THERE is one boxing bet that I will never forget: Muhammad Ali losing to George Foreman in 1974.
As the defending champion, Foreman had this myth of invincibility very few boxers would possess—Mike Tyson included.
Foreman’s awesome power was incredibly unmatchable. He knocked out many opponents in a manner like he was smashing watermelons with a baseball bat.
When he retired, Foreman had a compilation of 68 knockouts out of his 76 wins. Ali triumphed 56 times with 37 KOs.
After finally hanging up his gloves, Foreman said: “I thank God I didn’t kill anyone atop the ring.”
Before facing Ali in Kinshaha, Zaire, 46 years ago, Foreman was fresh from a convincing knockout victory over Frazier to capture the crown and become the undisputed world heavyweight champion.
So massively devastating was Foreman’s victory that he decked Frazier six times en route to that sensational stoppage in 1:35 of Round 2.
From that astonishing triumph in Kingston, Jamaica, on Jan 22, 1973, Foreman would travel to Kinshaha, Zaire, to defend his title against Ali as the overwhelming favorite.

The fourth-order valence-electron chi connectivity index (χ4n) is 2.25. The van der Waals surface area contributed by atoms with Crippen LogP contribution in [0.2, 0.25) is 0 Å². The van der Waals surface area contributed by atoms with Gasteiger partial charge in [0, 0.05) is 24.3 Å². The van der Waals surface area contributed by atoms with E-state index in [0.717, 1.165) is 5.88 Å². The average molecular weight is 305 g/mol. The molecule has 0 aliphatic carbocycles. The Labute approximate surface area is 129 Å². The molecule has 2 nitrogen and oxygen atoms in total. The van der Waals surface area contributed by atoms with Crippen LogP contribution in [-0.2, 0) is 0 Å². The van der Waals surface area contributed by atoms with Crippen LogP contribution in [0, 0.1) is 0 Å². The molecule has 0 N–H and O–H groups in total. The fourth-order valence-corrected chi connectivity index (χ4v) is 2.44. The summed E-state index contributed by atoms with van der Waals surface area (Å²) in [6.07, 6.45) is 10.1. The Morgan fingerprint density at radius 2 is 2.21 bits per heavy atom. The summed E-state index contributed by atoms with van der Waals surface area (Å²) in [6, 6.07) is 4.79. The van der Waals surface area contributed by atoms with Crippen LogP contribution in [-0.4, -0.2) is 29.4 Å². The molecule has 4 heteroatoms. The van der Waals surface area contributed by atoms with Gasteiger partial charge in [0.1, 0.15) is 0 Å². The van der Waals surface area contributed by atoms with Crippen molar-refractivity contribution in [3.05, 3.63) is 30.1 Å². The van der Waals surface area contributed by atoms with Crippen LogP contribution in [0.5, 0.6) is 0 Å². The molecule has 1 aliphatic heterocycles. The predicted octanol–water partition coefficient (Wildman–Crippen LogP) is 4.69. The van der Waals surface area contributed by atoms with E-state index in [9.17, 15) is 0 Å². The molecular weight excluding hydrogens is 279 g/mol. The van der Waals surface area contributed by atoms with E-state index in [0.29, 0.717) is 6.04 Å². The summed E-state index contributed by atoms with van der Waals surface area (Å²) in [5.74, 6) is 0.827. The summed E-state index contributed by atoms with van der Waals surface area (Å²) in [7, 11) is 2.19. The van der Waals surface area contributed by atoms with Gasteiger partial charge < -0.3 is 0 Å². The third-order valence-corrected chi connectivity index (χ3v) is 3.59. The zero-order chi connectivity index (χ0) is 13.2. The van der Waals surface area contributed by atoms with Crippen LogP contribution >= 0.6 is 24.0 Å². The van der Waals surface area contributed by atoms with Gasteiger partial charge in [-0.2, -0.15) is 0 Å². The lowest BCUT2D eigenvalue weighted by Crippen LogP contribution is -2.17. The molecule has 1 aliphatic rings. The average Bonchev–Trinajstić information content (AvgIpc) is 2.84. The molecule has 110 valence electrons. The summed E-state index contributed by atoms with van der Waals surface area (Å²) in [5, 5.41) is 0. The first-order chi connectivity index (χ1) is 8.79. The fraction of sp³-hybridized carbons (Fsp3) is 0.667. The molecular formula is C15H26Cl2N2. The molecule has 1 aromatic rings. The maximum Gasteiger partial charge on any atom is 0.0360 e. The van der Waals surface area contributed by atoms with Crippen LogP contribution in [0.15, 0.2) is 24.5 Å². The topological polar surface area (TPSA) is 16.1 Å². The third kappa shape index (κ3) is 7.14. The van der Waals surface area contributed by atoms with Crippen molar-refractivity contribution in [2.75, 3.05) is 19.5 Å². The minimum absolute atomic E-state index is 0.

That’s when I picked Foreman to defeat Ali that night of Oct. 30, 1974, in the now Democratic Republic of Congo.
It proved to be the biggest misread of my crystal ball.
In the eighth round, after practically allowing himself to be battered unendingly while imprisoning himself unto the ropes, Ali uncorked a lightning-quick combination to the face that dazed Foreman beyond repair.
In a matter of seconds, Foreman was down on the canvas and just before the round ended, Ali was the winner by knockout.
It was called the “Rumble in the Jungle” and adjudged the “greatest sporting event of the century.”
The eminent novelist Norman Mailer wrote a book about it and he titled it, “The Fight.” I still have it.
Mailer and I would meet a year later when he was here to cover the “Thrilla in Manila” between Ali and Frazier on Oct. 1, 1975.
With his girlfriend half his age in tow, Mailer acceded to a beer invite in a joint in front of the Cubao Big Dome. But that’s another story.